Have you ever been inside a Hobby Lobby? The first time I went, I was very disappointed. They didn’t have anything that remotely resembled my hobbies. No power tools. No commemorative spoons. And no postage stamps.
Well, moving to a hobby farm is a lot like walking into a Hobby Lobby.
Because I live on a hobby farm, you’d think my stamp collection would be organized by now.Tweet
Heck, one of the main reasons my wife and I moved out of St. Paul was so we’d have more time for hobbies, like modern Albanian interpretive dance, drainage ditch snorkeling, and soccer – or as it’s known in Europe: “American soccer.”
Now we’ve got five acres down here on the Minnesota-Iowa border, and my stamp collection is shoved in the back of a crawlspace, and we haven’t worn our snorkel masks since last year’s spring flood in the basement when we were looking for the washing machine.
The thing we didn’t understand when we bought our hobby farm was that you don’t get to do your old hobbies on a hobby farm. None of them.
You get to do a bunch of new hobbies. Now, some cynical folks would call these new hobbies “chores”, but to be honest: would you buy a place called a chore farm? Of course, not. The real estate agent stopped short of calling the property a Fun! Fun! Fun! Farm, so at least we were half-prepared.
All of the new
backbreaking chores hobbies are very rewarding, though. Like birdwatching.
We do a lot of birdwatching. Chickens are birds. We have thirteen laying hens, and they have their own outdoor yard behind the barn. We watch them a lot. We call their open area Chicken Wonderland.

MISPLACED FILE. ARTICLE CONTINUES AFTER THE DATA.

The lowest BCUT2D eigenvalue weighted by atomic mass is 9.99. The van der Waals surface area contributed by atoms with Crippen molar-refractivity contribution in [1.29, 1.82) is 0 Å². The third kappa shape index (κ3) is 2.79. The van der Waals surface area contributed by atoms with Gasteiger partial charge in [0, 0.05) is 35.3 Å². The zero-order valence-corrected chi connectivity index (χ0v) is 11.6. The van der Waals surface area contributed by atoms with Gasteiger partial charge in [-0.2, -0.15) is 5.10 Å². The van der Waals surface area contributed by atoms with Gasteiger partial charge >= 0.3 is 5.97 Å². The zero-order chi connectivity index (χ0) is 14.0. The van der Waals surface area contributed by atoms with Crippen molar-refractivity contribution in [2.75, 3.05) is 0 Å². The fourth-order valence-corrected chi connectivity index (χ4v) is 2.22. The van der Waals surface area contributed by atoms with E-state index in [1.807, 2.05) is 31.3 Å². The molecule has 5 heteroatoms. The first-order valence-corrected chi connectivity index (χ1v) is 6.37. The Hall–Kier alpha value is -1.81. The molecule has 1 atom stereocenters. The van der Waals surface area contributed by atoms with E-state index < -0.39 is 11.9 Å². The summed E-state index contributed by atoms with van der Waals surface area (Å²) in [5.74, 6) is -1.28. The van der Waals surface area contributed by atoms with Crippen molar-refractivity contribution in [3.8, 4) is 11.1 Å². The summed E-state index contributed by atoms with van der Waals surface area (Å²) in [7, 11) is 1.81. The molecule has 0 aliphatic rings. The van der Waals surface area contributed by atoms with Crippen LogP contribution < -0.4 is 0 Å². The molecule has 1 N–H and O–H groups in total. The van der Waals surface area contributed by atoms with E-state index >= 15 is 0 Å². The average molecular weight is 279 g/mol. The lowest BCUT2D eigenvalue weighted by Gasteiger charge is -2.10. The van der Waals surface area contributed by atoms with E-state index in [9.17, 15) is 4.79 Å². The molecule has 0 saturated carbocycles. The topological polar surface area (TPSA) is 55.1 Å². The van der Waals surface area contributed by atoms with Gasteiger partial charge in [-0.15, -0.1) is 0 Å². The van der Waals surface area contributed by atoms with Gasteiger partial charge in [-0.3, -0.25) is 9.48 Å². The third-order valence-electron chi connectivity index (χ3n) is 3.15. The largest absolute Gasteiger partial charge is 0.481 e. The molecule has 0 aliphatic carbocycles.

They run up to us like toddler t-rex dinosaurs. They’re so excited to see us – well, they’re excited to see if they can rip off one of my fingers if I don’t feed them their scratch seed fast enough. And God forbid if you’re a mouse in the chicken coop. It’s like Jurassic Park in there.
chore hobby is tree identification, as in: what the heck kind of tree did I plant there last year?
We’ve been planting a lot of trees and shrubs over the past two years. Some for windbreaks but a lot for nuts and berries.
We’re talking about a lot of trees. 700. That may sound pretty cool to you if you’ve never planted 700 trees, but here’s the thing: 700 trees need 700 holes dug. It’s moments like those when I look up across the landscape and think, “God I wish I had kids so they could dig all these holes.”
Fitting postage stamps into cellophane protective sleeves sure sounds pretty good when your back is aching and your shovel is like a magnet for all the big rocks in the field.
And then some idiot (me) ordered more another 100 trees and shrubs again this year. But I guess I’m a
The one hobby we did bring with us from our city life was gardening. Now we just have a much bigger garden, especially when you realize that dandelions are actually really nutritious.
I’m one of those Johnny Appleseed types – do you know that story? Johnny Appleseed had a bag full of apples and he went around the countryside, spreading his seed, and then an entire generation of farm kids looked just like him.
In all seriousness, moving out of the city to the middle of nowhere was the best move we could have made. It’s definitely not for everyone, and there’s a lot of stuff we had to learn with more to learn in the future. It was always a dream of ours to have a little land and raise as much of our own food as we could, but doing it – actually making the leap – was tough.
But we did it, and it’s been two years of enjoying our new
chores hobbies in the middle of nowhere. Plus the State of Minnesota pays us to keep those sneaky Iowegians from sneaking across the border.
If you like Minnesota-based humor, please check out Minnesota Up the Back Door! It’s burning up the charts on Amazon right now, and you wouldn’t want to be the one crazy cat lady at book club who gets left out of the conversation.